Category Archives: Workforce

The Decline of Professionalism

Source: Rebecca Roiphe, Georgetown Journal of Legal Ethics, Vol. 29, 2016

From the abstract:
Traditionally, professionalism conceived of the professions as central to democratic society. Because professionals gained their status through reputation not wealth, they were in the best position to suppress their own self-interest in order to ascertain and pursue the public good. This Article argues that this traditional understanding of the professions was lost as a market ideology took hold in the 1970s. Professionalism gradually became synonymous with the delivery of services. This Article draws on this intellectual history to argue that aspects of the traditional concept of professionalism can and should be revived today.

235,000 Job Growth in February Is Good News for the Economy, But State and Local Government Job Growth Remains Weak

Source: Lucy Dadayan, Donald J. Boyd, Rockefeller Institute of Government, By The Numbers, March 2017

• Nationally, state and local government employment is 1.5 percent below its prior peak, while private sector employment is 6.4 percent above its prior peak.
• State government employment nationally is 2.5 percent below its peak level and local government employment is 1.3 percent below its peak level.
• State government non-education employment, for services such as corrections, hospitals and other health care, public welfare, and highways, has fared the worst among the government subsectors —- currently, 5.5 percent below its peak even though the population has grown 6.9 percent over the same period.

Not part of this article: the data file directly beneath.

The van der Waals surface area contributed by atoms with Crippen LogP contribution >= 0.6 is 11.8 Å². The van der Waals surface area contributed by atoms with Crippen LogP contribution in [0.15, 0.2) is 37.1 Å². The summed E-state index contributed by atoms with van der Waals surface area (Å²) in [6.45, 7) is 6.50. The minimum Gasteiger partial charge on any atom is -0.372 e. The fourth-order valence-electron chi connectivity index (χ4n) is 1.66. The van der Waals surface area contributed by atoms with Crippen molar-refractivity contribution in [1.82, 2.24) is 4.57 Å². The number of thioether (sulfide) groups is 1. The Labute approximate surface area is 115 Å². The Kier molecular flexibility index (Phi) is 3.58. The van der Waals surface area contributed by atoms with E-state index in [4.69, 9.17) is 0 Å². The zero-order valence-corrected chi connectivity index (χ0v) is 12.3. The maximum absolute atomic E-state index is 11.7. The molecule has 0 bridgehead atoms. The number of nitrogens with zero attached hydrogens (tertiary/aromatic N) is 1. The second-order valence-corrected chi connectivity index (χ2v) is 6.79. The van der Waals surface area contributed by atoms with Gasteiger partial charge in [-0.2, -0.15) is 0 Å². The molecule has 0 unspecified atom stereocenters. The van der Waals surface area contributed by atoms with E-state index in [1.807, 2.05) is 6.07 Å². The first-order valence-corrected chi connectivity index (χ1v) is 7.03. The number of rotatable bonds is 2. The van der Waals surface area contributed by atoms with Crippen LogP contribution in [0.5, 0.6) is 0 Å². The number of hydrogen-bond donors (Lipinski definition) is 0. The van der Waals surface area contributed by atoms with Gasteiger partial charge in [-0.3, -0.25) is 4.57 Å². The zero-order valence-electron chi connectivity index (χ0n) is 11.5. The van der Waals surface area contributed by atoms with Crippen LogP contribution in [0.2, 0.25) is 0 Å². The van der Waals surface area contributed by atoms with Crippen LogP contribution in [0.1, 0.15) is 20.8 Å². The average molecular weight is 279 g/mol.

• Local government education and non-education employment are 2.0 percent and 0.8 percent below their respective prior peaks, while elementary and secondary enrollment has risen by more than 2.0 percent during the same period.
• The only subsector that has grown is state government education employment for universities, colleges, and similar services; here employment is up 1.2 percent above the prior peak, but still far weaker than in previous economic recoveries.
• Although state and local government employment did not decline as much during the Great Recession as private sector employment, it has been recovering far more slowly and has regained the jobs lost to the Great Recession.

Work in and beyond the Second Machine Age: the politics of production and digital technologies

Source: David Spencer, Work, employment and society, Vol 31, Issue 1, 2017
(subscription required)

From the abstract: